ECRI Institute, one of the leading patient safety and medical technology research organizations, places health technology cybersecurity at the top of its just-released 2019 Top 10 Health Technology Hazards.
Urgent care settings to use electronic prescriptions
Following a successful trial, NHS Digital has announced that use of the Electronic Prescription Service (EPS) in integrated urgent care settings is to be rolled out nationally.
This means that patients seeking care out of hours or from urgent care settings will be able to have their prescriptions sent electronically to a pharmacy rather than relying on paper prescriptions, speeding up the prescriptions process and enabling more time to be spent treating patients.
The pilots, which took place in London and the East Midlands across December, involved 73 prescribers and 257 dispensers.
The service will initially be available to settings running the Advanced Adastra system, which accounts for the majority of urgent care settings, but NHS Digital has said it is working with other suppliers to develop this functionality in their systems.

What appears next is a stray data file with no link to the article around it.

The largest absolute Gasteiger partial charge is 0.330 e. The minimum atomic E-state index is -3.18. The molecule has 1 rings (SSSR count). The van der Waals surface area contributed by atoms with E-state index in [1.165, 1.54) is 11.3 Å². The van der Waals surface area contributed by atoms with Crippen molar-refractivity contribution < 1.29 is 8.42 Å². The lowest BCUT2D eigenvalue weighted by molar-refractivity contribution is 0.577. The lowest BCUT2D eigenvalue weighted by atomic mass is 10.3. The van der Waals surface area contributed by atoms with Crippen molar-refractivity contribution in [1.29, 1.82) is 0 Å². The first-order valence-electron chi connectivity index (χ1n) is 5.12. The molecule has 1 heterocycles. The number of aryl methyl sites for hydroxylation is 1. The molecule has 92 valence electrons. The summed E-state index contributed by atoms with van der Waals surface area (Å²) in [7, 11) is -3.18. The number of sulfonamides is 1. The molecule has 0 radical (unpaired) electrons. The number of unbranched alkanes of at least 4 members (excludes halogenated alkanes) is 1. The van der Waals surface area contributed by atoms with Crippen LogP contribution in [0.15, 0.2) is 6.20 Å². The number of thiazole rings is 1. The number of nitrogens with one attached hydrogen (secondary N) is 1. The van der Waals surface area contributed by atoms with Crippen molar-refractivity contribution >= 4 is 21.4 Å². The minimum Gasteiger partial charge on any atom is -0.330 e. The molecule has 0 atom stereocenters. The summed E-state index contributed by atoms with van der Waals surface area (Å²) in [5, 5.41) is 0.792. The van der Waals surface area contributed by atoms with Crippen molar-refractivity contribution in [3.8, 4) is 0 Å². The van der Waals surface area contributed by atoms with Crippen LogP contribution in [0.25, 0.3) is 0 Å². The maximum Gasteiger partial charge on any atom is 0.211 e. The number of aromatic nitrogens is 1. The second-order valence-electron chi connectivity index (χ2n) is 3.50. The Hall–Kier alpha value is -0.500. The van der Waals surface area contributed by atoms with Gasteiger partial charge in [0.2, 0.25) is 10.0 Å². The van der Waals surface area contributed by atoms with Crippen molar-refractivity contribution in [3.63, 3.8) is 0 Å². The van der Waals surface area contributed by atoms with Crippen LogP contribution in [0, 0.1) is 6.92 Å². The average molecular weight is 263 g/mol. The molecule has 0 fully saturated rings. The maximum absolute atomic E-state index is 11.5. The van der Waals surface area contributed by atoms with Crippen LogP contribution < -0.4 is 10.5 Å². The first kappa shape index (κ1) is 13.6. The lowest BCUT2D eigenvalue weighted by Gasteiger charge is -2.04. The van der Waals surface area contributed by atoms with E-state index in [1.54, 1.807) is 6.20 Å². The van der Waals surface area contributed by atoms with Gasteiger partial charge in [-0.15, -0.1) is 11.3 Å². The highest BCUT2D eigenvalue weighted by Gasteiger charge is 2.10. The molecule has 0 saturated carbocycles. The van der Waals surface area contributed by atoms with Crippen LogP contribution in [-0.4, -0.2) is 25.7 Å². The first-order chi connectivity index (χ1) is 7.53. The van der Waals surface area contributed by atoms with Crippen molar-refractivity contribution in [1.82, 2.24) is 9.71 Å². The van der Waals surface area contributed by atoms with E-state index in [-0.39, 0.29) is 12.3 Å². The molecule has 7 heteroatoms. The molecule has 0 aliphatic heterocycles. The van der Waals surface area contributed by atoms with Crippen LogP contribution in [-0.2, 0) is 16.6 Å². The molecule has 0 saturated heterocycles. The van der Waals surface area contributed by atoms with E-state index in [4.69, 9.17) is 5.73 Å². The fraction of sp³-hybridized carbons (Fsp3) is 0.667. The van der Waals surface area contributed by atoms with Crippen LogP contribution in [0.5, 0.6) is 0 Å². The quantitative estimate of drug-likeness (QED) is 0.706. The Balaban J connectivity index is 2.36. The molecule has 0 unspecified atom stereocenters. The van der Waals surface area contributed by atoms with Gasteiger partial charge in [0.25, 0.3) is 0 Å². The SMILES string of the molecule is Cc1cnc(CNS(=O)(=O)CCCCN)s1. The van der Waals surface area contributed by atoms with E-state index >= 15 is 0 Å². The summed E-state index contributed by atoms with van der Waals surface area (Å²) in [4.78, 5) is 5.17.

Vishen Ramkisson, senior clinical lead at NHS Digital, said: "Reducing winter pressures on the NHS has become a catalyst for change, resulting in new levels of digital innovation that will have profound benefit to patients, care providers and local pharmacies. This is a significant step in extending the benefits of digital prescribing, providing a faster, better and more efficient system for patients, doctors and pharmacists.
"Faster processing of prescriptions from NHS 111 and out of hours will enable those services to treat more urgent cases or spend more time treating each patient. And a patient who requires nothing more than a short-term supply of an existing medication will no longer need a face-to-face consultation with a clinician."